All About Estates


Assume Mr. X died in early 2016. Mr. X’s estate appears to meet all of the requirements to be a graduated rate estate (“GRE”), except the 1st return has not been filed as yet to formally designate it a GRE.

The estate made a charitable donation in early 2017; at the time of the donation, the estate had not met all the requirements of the GRE definition in the Income Tax Act (“the Tax Act”) solely due to the fact that the estate had not filed its return of income for its first taxation year.

In early April 2017, the estate will file an income tax return of income for its first taxation year ending in 2017, and in doing so, will fulfill all of the requirements to be a GRE.

Can an estate make a charitable donation prior to filing its first tax return, making the designation to be a GRE, and the donation be treated as a GRE donation such that it could be claimed in the deceased’s final return?

The Canada Revenue Agency (“CRA”) was recently asked to comment on this and the answer was yes.

According to the section of the Tax Act that applies to donations made by the GRE of an individual who died after 2015: it is a GRE donation if the donation is made within 60 months of the death and if either i) the gift is deemed to have been made in respect of death or ii) the subject of the gift is property that acquired by the estate as a consequence of death. In the CRA’s view, the wording of the Tax Act does not prevent a GRE donation from being made by an estate prior to its filing of its return of income for its first taxation year.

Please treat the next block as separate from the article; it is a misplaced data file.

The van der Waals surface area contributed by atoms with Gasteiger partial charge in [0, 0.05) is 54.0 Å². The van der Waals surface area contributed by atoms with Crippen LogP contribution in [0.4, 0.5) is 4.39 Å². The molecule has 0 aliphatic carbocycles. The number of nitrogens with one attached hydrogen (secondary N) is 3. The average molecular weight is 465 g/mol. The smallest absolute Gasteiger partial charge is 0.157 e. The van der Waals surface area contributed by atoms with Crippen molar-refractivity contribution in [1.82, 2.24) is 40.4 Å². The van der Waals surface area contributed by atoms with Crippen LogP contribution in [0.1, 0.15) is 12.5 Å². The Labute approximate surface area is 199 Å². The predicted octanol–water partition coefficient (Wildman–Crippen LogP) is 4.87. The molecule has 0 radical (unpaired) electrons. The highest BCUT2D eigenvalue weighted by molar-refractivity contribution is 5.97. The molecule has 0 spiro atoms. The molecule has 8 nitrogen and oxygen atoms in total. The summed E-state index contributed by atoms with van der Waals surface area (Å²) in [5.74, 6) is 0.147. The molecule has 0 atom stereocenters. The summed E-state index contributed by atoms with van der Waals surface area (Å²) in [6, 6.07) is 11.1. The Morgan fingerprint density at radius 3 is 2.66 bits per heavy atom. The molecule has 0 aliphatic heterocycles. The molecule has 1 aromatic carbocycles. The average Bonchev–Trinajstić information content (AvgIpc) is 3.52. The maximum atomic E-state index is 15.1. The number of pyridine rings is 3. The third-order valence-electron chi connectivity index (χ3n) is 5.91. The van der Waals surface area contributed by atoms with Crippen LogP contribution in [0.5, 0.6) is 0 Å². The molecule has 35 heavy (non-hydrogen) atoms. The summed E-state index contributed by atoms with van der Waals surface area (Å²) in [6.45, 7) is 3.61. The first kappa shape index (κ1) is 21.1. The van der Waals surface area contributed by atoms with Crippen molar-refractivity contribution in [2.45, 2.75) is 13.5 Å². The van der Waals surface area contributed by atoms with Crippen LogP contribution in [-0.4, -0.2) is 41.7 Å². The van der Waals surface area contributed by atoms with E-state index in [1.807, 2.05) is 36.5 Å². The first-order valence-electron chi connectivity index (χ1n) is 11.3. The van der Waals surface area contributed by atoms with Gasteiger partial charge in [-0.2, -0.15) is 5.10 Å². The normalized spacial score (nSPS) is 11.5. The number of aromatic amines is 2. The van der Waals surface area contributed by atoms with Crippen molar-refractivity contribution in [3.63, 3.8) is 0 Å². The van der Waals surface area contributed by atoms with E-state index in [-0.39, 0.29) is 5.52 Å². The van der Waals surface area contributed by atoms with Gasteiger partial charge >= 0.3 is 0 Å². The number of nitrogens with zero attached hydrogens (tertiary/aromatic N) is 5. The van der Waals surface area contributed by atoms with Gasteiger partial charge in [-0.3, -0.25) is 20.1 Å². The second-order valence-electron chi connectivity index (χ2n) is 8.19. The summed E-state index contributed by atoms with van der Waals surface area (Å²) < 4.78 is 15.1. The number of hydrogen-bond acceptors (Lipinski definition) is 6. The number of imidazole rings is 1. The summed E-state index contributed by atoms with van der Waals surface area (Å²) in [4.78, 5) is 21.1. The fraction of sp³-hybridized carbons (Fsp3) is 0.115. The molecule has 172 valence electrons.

Accordingly, in the hypothetical fact scenario above, as long as the estate of Mr. X meets all of the requirements in the GRE definition at the time of the filing of its first return of income in 2017, the donation can be designated as a GRE donation if the requirements are met. In that case, the eligible amount of the donation can be claimed in the deceased’s return of income for the year of death or the immediately preceding year, or in the GRE’s return of income for the year of the donation or the previous year of the GRE. Any unused donation amount can be carried forward from the year in which the donation is made and claimed by the GRE within the limits in the Act.

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About Steven Frye
Baker Tilly WM LLP is a leading, independent audit, tax, and business advisory firm based in Vancouver and Toronto, serving clients across Canada. Drawing on well-trained teams across a variety of disciplines, we ensure the alignment of our professional’s skills and experience with client requirements, resulting in exceptional service and business outcomes.


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